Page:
The term “bag” was also used in medieval blazon to denote a bundle of goods sold in commerce; for clarity’s sake, in Society blazon, the contents of the bag are explicitly blazoned, as with the bag of madder. For related charges, see scrip.
Fabiano Figlio degli Due Sacchi bears: Per pale embattled Or and gules, two sacks, their necks tied with cords, counterchanged.
Anton von Heidelberg bears: Lozengy vert and Or, in pale an owl argent perched atop a drawstring pouch fesswise gules.
Renna of Battersea bears as a badge: A lion-posted harp fesswise reversed argent issuant from a bag erminois, lined vert. [Harp-bag]
A bag of madder is a bundle of madder roots, wrapped in cloth and bound with cords for transport. It’s a period charge, found in the arms of the Worshipful Company of Dyers, c.1530 [Bromley & Child 79]. The bag of madder is fesswise by default. For related charges, see cushion, wool-pack.
Elysant d’Antioch bears: Argent, a bend sinister between a tree blasted sable and a bag of madder gules corded sable.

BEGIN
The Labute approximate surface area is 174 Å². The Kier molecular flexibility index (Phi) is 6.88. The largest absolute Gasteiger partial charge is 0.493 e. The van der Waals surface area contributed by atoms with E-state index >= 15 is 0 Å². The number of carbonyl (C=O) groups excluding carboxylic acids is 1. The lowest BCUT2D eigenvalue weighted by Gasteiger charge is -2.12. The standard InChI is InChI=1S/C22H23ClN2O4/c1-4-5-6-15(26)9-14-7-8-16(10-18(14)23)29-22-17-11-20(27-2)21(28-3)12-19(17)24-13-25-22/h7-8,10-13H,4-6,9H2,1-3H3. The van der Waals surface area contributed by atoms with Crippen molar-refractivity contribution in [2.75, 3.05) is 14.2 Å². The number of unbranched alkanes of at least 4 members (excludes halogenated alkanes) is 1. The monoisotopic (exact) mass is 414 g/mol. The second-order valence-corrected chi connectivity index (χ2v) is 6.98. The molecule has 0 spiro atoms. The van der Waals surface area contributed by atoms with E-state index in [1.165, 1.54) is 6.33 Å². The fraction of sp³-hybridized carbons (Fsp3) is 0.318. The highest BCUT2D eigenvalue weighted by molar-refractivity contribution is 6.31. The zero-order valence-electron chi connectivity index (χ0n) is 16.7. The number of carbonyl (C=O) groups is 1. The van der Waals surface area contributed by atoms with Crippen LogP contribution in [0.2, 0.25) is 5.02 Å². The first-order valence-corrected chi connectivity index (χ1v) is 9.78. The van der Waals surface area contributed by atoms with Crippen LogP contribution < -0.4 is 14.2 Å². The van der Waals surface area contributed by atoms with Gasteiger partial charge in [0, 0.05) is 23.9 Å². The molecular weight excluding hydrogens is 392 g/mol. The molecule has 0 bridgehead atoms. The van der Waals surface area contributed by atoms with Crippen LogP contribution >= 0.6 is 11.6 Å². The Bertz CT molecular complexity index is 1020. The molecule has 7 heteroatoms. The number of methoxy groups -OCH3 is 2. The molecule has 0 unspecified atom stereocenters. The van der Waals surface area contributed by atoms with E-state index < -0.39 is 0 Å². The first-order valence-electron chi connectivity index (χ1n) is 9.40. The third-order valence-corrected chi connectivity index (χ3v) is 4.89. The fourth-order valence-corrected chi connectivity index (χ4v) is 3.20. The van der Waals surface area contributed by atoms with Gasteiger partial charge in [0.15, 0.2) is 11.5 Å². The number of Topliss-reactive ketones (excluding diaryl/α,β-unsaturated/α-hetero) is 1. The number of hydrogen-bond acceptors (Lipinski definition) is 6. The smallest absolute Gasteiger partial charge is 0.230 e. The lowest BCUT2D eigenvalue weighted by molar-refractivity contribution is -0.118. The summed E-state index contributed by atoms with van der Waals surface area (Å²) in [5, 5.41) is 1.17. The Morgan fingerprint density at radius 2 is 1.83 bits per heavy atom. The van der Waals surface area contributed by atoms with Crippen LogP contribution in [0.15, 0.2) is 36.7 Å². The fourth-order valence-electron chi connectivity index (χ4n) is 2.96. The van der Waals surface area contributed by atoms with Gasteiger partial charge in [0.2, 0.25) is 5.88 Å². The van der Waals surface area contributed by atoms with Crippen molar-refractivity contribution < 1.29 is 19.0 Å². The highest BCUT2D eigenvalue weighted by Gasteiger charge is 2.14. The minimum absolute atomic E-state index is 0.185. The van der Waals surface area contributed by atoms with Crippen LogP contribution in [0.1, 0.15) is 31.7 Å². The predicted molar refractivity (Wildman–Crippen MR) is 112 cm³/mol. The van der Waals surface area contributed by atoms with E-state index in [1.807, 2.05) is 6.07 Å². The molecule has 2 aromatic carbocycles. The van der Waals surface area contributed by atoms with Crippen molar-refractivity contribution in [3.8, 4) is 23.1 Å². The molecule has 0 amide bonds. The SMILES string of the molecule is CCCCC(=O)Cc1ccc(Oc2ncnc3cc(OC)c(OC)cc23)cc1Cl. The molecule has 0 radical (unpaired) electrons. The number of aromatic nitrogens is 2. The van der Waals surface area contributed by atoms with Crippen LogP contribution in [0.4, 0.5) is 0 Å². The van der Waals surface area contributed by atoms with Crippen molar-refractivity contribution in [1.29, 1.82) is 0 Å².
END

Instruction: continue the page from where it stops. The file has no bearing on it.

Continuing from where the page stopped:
Nikolai Kolpachnik Spiach’ev bears as a badge: A bag of madder erminois.
A bagpipe is a double-reed musical instrument with a windbag that also supplies sonant force to a set of drone reeds. It’s sometimes more fully blazoned “a set of bagpipes”; though known across Europe, bagpipes are most strongly associated with Scotland. Bagpipes are found in period armory, in the canting arms (Italian cornamusa) of Cornamusini, c.1550 [BSB Cod.Icon 278:287], and as the badge of Aubrey of Breconshire, 1531 [Siddons II.2 18]. One amusing example, the arms of Fitz-Ercald, c.1520, shows three hares playing bagpipes [DBA1 294].